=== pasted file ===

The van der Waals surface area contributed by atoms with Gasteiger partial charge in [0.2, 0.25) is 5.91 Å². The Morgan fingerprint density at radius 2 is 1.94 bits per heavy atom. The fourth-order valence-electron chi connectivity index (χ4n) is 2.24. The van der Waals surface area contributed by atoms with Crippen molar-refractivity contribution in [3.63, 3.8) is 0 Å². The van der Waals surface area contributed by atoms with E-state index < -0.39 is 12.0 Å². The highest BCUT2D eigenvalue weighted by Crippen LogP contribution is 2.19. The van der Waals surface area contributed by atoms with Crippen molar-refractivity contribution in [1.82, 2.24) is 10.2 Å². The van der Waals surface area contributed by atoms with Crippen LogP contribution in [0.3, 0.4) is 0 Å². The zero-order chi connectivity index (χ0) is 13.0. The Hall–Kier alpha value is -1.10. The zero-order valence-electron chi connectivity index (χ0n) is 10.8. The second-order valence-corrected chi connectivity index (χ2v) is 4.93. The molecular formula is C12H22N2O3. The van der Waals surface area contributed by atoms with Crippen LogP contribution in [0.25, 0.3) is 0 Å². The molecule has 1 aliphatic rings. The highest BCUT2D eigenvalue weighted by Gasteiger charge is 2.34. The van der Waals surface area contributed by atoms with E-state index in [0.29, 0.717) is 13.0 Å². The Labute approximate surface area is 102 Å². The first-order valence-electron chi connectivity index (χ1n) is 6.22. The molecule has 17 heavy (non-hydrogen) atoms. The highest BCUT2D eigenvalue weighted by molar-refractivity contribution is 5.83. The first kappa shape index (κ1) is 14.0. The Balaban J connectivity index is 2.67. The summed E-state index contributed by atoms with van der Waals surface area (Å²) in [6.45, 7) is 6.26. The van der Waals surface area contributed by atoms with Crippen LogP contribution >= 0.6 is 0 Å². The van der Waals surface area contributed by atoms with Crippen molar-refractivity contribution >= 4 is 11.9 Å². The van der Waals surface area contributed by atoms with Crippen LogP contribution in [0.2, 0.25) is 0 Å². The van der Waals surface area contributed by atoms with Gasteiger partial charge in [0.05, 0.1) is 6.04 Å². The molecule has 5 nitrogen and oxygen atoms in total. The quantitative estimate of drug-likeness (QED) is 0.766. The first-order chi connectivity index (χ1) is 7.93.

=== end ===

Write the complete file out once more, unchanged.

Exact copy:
The van der Waals surface area contributed by atoms with Gasteiger partial charge in [0.2, 0.25) is 5.91 Å². The Morgan fingerprint density at radius 2 is 1.94 bits per heavy atom. The fourth-order valence-electron chi connectivity index (χ4n) is 2.24. The van der Waals surface area contributed by atoms with Crippen molar-refractivity contribution in [3.63, 3.8) is 0 Å². The van der Waals surface area contributed by atoms with E-state index < -0.39 is 12.0 Å². The highest BCUT2D eigenvalue weighted by Crippen LogP contribution is 2.19. The van der Waals surface area contributed by atoms with Crippen molar-refractivity contribution in [1.82, 2.24) is 10.2 Å². The van der Waals surface area contributed by atoms with Crippen LogP contribution in [0.3, 0.4) is 0 Å². The zero-order chi connectivity index (χ0) is 13.0. The Hall–Kier alpha value is -1.10. The zero-order valence-electron chi connectivity index (χ0n) is 10.8. The second-order valence-corrected chi connectivity index (χ2v) is 4.93. The molecular formula is C12H22N2O3. The van der Waals surface area contributed by atoms with Crippen LogP contribution in [0.25, 0.3) is 0 Å². The molecule has 1 aliphatic rings. The highest BCUT2D eigenvalue weighted by Gasteiger charge is 2.34. The van der Waals surface area contributed by atoms with E-state index in [0.29, 0.717) is 13.0 Å². The Labute approximate surface area is 102 Å². The first-order valence-electron chi connectivity index (χ1n) is 6.22. The molecule has 17 heavy (non-hydrogen) atoms. The highest BCUT2D eigenvalue weighted by molar-refractivity contribution is 5.83. The first kappa shape index (κ1) is 14.0. The Balaban J connectivity index is 2.67. The summed E-state index contributed by atoms with van der Waals surface area (Å²) in [6.45, 7) is 6.26. The van der Waals surface area contributed by atoms with Crippen LogP contribution >= 0.6 is 0 Å². The van der Waals surface area contributed by atoms with Crippen molar-refractivity contribution >= 4 is 11.9 Å². The van der Waals surface area contributed by atoms with Crippen LogP contribution in [0.2, 0.25) is 0 Å². The van der Waals surface area contributed by atoms with Gasteiger partial charge in [0.05, 0.1) is 6.04 Å². The molecule has 5 nitrogen and oxygen atoms in total. The quantitative estimate of drug-likeness (QED) is 0.766. The first-order chi connectivity index (χ1) is 7.93.